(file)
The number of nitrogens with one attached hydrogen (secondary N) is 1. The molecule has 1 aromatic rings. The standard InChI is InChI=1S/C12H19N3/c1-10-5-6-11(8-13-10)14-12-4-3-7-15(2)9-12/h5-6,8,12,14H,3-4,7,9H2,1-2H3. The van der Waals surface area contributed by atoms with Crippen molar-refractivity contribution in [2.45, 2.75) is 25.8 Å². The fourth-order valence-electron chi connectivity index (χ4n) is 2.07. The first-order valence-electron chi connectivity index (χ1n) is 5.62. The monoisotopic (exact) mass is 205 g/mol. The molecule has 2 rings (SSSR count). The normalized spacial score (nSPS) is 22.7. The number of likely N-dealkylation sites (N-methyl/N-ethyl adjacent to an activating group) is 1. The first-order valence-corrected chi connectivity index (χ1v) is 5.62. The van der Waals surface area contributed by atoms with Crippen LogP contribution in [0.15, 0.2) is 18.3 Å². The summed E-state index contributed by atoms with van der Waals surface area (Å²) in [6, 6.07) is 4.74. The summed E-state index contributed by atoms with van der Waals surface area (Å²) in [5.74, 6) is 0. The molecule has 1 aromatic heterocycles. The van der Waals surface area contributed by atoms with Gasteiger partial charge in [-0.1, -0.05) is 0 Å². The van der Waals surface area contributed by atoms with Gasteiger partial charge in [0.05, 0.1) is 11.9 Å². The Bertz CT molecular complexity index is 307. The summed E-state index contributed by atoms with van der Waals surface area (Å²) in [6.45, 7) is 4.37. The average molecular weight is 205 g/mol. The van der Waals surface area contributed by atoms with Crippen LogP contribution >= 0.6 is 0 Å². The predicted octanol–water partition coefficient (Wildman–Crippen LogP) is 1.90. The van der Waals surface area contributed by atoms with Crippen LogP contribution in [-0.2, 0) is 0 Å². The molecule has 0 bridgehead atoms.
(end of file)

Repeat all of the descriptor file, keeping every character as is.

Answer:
The number of nitrogens with one attached hydrogen (secondary N) is 1. The molecule has 1 aromatic rings. The standard InChI is InChI=1S/C12H19N3/c1-10-5-6-11(8-13-10)14-12-4-3-7-15(2)9-12/h5-6,8,12,14H,3-4,7,9H2,1-2H3. The van der Waals surface area contributed by atoms with Crippen molar-refractivity contribution in [2.45, 2.75) is 25.8 Å². The fourth-order valence-electron chi connectivity index (χ4n) is 2.07. The first-order valence-electron chi connectivity index (χ1n) is 5.62. The monoisotopic (exact) mass is 205 g/mol. The molecule has 2 rings (SSSR count). The normalized spacial score (nSPS) is 22.7. The number of likely N-dealkylation sites (N-methyl/N-ethyl adjacent to an activating group) is 1. The first-order valence-corrected chi connectivity index (χ1v) is 5.62. The van der Waals surface area contributed by atoms with Crippen LogP contribution in [0.15, 0.2) is 18.3 Å². The summed E-state index contributed by atoms with van der Waals surface area (Å²) in [6, 6.07) is 4.74. The summed E-state index contributed by atoms with van der Waals surface area (Å²) in [5.74, 6) is 0. The molecule has 1 aromatic heterocycles. The van der Waals surface area contributed by atoms with Gasteiger partial charge in [-0.1, -0.05) is 0 Å². The van der Waals surface area contributed by atoms with Gasteiger partial charge in [0.05, 0.1) is 11.9 Å². The Bertz CT molecular complexity index is 307. The summed E-state index contributed by atoms with van der Waals surface area (Å²) in [6.45, 7) is 4.37. The average molecular weight is 205 g/mol. The van der Waals surface area contributed by atoms with Crippen LogP contribution >= 0.6 is 0 Å². The predicted octanol–water partition coefficient (Wildman–Crippen LogP) is 1.90. The van der Waals surface area contributed by atoms with Crippen LogP contribution in [-0.2, 0) is 0 Å². The molecule has 0 bridgehead atoms.